The Roku Smart Soundbar is an entry-level 2.0 soundbar. It gives you access to Roku's streaming media player, which organizes your streaming platforms like Netflix, Hulu, and Disney+ into one place and even lets you display HDR10 via these apps. This bar performs well with dialogue-heavy content like podcasts and TV shows, thanks to its fairly neutral and well-balanced mid-range. You can also use the bar to play surround content, though it doesn't provide the most immersive listening experience. It doesn't support Atmos content and it doesn't have an HDMI In port. There's no interface on the bar, so you'll need to connect it to your TV or download the companion app in order to adjust its settings, view its volume level, or access the Roku media player. Overall, it's still a decent entry-level soundbar that can enhance your TV-watching experience.
The Roku Smart Soundbar is adequate for mixed usage. Overall, it has a decently neutral audio reproduction, especially in the mid and treble ranges, so it can reproduce voices and lead instruments well. It doesn't have a subwoofer, though, and it struggles to reproduce the deep thumps and rumbles of low bass. On the upside, it has some sound customization features, including four EQ presets, a dialogue enhancement feature, and an auto volume setting. However, like many 2.0 soundbars, it doesn't support Atmos and its surround performance is poor.
The Roku Smart Soundbar is great for dialogue-heavy content like TV shows. This bar is a 2.0 setup, so it doesn't have a dedicated center channel, but it still does a good job reproducing dialogue clearly. Its audio reproduction is fairly neutral and well-balanced in the mid-range, which is ideal for reproducing voices. There's also an adjustable dialogue enhancement feature to help make dialogue sound more crisp and clear. It gets pretty loud, though there's a bit of compression when you play audio at max volume. You can also wirelessly connect your mobile devices to stream content to the bar using Bluetooth or Wi-Fi.
The Roku Smart Soundbar is okay for music. Its sound profile is pretty neutral and well-balanced, especially in the mid and treble ranges, which is ideal for reproducing vocals and lead instruments. However, this setup doesn't come with a subwoofer, so it's lacking a bit of sub-bass. This may be disappointing if you love bass-heavy genres like EDM and hip-hop. The bar comes with some sound customization features, including four different EQ presets (Normal, Reduce Bass, Bass Off, Bass Boost) that help you to adjust the sound to your liking. You can also purchase a sub separately, although we didn't test this setup.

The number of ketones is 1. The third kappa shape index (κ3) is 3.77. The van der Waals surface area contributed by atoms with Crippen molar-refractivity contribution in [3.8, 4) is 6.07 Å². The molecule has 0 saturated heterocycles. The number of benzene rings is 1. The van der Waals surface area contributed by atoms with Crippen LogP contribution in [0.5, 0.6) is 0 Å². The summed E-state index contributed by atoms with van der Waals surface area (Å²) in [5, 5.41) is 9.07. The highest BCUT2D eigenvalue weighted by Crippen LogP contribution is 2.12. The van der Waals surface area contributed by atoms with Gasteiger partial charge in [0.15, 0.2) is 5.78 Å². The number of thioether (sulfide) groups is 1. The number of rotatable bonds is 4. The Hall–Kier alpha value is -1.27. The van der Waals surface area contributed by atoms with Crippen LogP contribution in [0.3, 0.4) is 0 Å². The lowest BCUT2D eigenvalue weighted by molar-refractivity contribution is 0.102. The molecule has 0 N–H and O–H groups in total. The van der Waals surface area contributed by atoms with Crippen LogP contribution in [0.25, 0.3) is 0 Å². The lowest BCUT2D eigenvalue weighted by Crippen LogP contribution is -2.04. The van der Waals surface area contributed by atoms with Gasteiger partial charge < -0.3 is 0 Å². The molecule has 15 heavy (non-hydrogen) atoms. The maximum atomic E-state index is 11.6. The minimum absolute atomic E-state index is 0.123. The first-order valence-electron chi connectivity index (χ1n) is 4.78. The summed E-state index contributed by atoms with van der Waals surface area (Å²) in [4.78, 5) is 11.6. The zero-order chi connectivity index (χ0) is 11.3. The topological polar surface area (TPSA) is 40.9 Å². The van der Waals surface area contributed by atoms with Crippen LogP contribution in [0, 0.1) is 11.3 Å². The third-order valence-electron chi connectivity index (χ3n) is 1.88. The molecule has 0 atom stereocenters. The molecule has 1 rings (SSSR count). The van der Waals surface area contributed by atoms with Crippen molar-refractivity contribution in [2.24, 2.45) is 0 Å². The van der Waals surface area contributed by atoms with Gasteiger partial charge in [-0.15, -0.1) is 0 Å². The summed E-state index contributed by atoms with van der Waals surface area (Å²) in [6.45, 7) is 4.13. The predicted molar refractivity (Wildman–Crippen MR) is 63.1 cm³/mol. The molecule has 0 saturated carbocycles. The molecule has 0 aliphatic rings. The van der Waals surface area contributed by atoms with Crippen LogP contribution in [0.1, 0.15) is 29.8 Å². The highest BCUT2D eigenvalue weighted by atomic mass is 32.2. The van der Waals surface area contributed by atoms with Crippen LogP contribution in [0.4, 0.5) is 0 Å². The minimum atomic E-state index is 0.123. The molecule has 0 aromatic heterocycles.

The Roku Smart Soundbar is disappointing for movies. While its sound profile is pretty well-balanced and should reproduce voices well, it's lacking sub-bass, so you won't get the deep thumps and rumbles from explosions in action-packed scenes. This soundbar supports surround content, but like most 2.0 soundbars, it downmixes it to stereo, so it doesn't have the most immersive listening experience. It also doesn't have height channels and can't support Dolby Atmos content. On the upside, this bar gets pretty loud, but there's some compression when you play it at max volume.
The Roku Smart Soundbar has a simple design. It's mostly made of plastic, which feels very sturdy. There's thin fabric covering the front and the sides of the bar, but it doesn't seem like it could easily rip because the fabric is so tightly wrapped.
The Roku Smart Soundbar doesn't come with a subwoofer, although you can buy the Roku Wireless Subwoofer separately.
This setup doesn't have any satellites, but you can buy compatible rear speakers separately.
The Roku Smart Soundbar has a pretty compact design. It should fit between the legs of most 55" TVs. It's also not very tall, so it shouldn't block your TV screen unless the screen sits flush with the table.